Emily Grayson had loads of trouble with returns.
“Returns were just the bane of our existence,” the director of operations and chief of staff at retailer Tuckernuck says. “They plagued us. But there’s no way to avoid them if you’re in this business.”
For Tuckernuck, returns were particularly complicated and time-consuming. The women’s apparel brand operates a single brick-and-mortar store in Washington, D.C., but 99% of its sales come from online. Back in 2020, all returns moved through a single facility in Maryland that Tuckernuck had a contract with for fulfillment services. Shipments to shoppers were smooth; returns were not.
“They were having such a challenge keeping up with the labor market, and returns always seemed to be de-prioritized by them or they just couldn’t staff in that area,” Grayson says. “So it was an average three to four weeks to get an item restocked and money issued back to the consumer. And that was a huge problem for us. Nothing, nothing aggravates a customer more than telling them, ‘Oh, we’re hanging on to your money for a little bit longer.’”
Grayson isn’t alone. Returns have become a major headache in ecommerce, cutting into profit and straining resources. The sheer volume of returns also puts additional pressure on an already overloaded supply chain pushing prices higher for shipping, warehousing and labor. Retailers are working hard to reduce the number of returns they receive. And they’re taking multiple approaches to doing so.
More sales means more returns
Retailers say they expect 17.8% of their holiday sales to be returned, according to a National Retail Federation and Appriss Retail survey of 57 retailers conducted in Q3 2021.
For all of 2021, NRF estimates that consumers will return $761 billion in merchandise, which accounts for 16.6% of total U.S. retail sales. For just online returns, NRF estimates that 20.8% of online sales purchased in 2021 will be return, which is in line with recent years.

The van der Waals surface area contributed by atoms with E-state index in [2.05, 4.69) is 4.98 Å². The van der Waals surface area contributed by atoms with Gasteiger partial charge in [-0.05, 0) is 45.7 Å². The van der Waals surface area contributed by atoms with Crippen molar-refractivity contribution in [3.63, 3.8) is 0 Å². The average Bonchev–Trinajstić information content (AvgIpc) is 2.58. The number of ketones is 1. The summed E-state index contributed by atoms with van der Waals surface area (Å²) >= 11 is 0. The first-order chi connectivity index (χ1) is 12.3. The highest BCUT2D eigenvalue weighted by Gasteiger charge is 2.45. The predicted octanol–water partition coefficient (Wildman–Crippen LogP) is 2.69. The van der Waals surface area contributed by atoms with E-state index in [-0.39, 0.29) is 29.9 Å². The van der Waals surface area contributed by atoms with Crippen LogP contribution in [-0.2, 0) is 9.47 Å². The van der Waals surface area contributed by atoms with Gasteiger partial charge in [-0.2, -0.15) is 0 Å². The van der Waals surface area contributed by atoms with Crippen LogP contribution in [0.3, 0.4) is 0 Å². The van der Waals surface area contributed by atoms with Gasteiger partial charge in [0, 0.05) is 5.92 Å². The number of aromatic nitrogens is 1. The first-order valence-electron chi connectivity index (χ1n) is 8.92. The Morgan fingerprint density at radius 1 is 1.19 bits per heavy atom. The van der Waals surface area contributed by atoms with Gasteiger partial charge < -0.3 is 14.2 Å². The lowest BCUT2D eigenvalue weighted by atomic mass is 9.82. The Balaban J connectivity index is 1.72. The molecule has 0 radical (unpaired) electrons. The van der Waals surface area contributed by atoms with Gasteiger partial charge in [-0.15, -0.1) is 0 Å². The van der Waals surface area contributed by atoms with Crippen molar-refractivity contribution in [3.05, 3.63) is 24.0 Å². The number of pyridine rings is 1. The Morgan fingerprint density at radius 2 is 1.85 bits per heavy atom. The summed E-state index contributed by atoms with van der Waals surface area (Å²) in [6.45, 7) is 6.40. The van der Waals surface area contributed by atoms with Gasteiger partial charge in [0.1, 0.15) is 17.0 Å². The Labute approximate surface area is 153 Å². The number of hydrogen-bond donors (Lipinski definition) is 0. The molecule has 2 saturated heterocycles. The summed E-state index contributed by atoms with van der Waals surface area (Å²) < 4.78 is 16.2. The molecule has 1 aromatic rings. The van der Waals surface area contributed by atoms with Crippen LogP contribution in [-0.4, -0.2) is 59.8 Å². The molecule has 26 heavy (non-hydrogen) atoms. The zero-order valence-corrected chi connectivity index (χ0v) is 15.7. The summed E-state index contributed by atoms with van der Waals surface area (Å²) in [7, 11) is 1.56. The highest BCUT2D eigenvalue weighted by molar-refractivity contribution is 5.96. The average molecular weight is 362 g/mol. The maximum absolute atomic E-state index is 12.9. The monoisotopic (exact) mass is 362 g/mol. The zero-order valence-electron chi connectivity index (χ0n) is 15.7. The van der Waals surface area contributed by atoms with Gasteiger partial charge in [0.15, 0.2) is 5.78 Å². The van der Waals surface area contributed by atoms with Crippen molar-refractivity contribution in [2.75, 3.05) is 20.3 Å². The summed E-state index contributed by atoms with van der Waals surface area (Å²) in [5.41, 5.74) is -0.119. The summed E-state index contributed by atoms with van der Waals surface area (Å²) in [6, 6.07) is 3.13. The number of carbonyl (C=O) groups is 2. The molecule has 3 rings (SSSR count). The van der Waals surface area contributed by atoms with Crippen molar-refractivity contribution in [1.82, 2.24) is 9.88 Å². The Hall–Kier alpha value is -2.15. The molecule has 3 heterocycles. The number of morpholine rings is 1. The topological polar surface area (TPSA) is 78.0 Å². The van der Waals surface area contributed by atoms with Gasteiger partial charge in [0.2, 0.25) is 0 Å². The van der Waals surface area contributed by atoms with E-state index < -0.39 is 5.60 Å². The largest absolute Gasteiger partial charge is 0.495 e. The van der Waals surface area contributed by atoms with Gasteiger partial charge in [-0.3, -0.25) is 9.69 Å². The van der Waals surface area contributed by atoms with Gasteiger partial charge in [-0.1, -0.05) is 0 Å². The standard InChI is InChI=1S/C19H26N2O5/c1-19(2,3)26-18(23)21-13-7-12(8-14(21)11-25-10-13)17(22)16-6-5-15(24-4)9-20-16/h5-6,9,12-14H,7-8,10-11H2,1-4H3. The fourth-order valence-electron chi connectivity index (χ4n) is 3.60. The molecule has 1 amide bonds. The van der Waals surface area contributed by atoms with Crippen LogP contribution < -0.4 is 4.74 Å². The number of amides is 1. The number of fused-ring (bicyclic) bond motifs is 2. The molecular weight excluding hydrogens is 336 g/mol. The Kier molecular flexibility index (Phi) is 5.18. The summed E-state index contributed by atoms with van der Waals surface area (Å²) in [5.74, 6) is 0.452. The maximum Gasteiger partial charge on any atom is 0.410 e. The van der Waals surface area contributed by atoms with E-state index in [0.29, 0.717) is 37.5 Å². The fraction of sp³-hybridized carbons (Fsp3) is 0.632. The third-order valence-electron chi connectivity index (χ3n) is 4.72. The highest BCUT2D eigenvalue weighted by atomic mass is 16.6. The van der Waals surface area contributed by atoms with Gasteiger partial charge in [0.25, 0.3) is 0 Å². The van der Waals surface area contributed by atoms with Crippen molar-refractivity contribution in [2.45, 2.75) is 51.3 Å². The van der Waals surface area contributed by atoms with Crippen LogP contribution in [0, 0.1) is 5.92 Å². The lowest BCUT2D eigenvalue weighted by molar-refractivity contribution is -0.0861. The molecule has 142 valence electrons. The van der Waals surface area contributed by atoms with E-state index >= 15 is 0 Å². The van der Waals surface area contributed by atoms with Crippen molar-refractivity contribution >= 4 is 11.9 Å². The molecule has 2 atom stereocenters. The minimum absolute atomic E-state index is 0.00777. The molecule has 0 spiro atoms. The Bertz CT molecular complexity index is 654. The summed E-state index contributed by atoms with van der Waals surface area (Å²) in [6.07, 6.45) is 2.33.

According to the survey, for every $1 billion in sales, the average retailer incurs $166 million in merchandise returns. It also found that for every $100 in returned merchandise accepted, retailers lose $10.30 to return fraud. The categories with the highest return rates were similar to 2020 metrics: auto parts (19.4% return rate), apparel (12.2%) and home improvement and housewares (tied at 11.5%)
For holiday returns, retailers are likely to be telling a lot of shoppers that they have to wait for their refund this year. Returns from the 2021 holiday shopping period are expected to rise considerably, adding pressure to an already overloaded supply chain. For example, United Parcel Service Inc. (UPS) says it expects to handle more than 60 million return packages during its peak holiday-shipping season of Nov. 14 through Jan. 22, a jump of 10% from the comparable period a year ago and the highest return volume the shipping company has ever seen.
Optoro Inc., a reverse-logistics provider, forecasts that U.S consumers will return $120 billion worth of goods between Thanksgiving and the end of January 2022. That’s well above the $115 billion Optoro forecast for the holiday season last year.
Nevermind. Just keep it.
Given numbers like that, it’s no wonder that many retailers are willing to just take a loss when a shopper is unhappy without having to deal with the cost and hassle of the return itself.
Some 75% of consumers have been offered a refund without having to ship an item back, according to reverse logistics provider Narvar Inc. Plus, 51% of holiday shoppers said they would be willing to keep items they would otherwise return if offered a 30% discount, according to a survey of 2,268 U.S. consumers by publisher PYMNTS.com
“This is definitely a good strategy to help reduce returns,” says Carrie Miller, brand evangelist and customer advocate at Helium 10, which provides tools to brands and retailers who sell on ecommerce marketplaces. “I would recommend asking for a reason that the customer is returning the product. Often customers will say they found the product cheaper somewhere else which gives you an opportunity to do a price match by refunding the difference to the customer. This kind of customer service will also build customer loyalty.”
Two-pronged and 3PL
With returns growing and the cost to process them rising, many retailers are feeling squeezed.
“Retailers don’t have a lot of options,” said Nikki Baird, a former retail analyst at Forrester and PwC and now vice president of retail innovation at Aptos, a provider of retail management software. “What we’re seeing right now is that many retailers are not passing along those higher costs, hoping that the rise in costs is temporary.”
But hope is not a strategy. At Tuckernuck, its reverse logistics operations began to change for the better about a year ago when the retailer decided to take a two-pronged approach to fixing its returns problem.